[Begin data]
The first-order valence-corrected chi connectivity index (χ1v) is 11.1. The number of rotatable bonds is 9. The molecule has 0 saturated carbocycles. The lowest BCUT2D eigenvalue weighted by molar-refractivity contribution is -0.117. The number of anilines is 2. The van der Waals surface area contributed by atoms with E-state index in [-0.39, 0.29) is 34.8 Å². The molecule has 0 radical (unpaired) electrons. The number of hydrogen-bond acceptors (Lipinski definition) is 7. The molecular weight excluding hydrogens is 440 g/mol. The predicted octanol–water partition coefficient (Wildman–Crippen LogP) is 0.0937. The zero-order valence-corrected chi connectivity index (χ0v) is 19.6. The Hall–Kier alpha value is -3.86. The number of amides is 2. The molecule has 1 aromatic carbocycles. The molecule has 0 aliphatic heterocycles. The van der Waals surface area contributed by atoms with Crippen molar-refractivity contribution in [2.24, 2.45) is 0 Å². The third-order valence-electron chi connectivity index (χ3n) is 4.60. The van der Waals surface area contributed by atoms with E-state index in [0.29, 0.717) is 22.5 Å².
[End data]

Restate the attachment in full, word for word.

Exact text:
The first-order valence-corrected chi connectivity index (χ1v) is 11.1. The number of rotatable bonds is 9. The molecule has 0 saturated carbocycles. The lowest BCUT2D eigenvalue weighted by molar-refractivity contribution is -0.117. The number of anilines is 2. The van der Waals surface area contributed by atoms with E-state index in [-0.39, 0.29) is 34.8 Å². The molecule has 0 radical (unpaired) electrons. The number of hydrogen-bond acceptors (Lipinski definition) is 7. The molecular weight excluding hydrogens is 440 g/mol. The predicted octanol–water partition coefficient (Wildman–Crippen LogP) is 0.0937. The zero-order valence-corrected chi connectivity index (χ0v) is 19.6. The Hall–Kier alpha value is -3.86. The number of amides is 2. The molecule has 1 aromatic carbocycles. The molecule has 0 aliphatic heterocycles. The van der Waals surface area contributed by atoms with Crippen molar-refractivity contribution in [2.24, 2.45) is 0 Å². The third-order valence-electron chi connectivity index (χ3n) is 4.60. The van der Waals surface area contributed by atoms with E-state index in [0.29, 0.717) is 22.5 Å².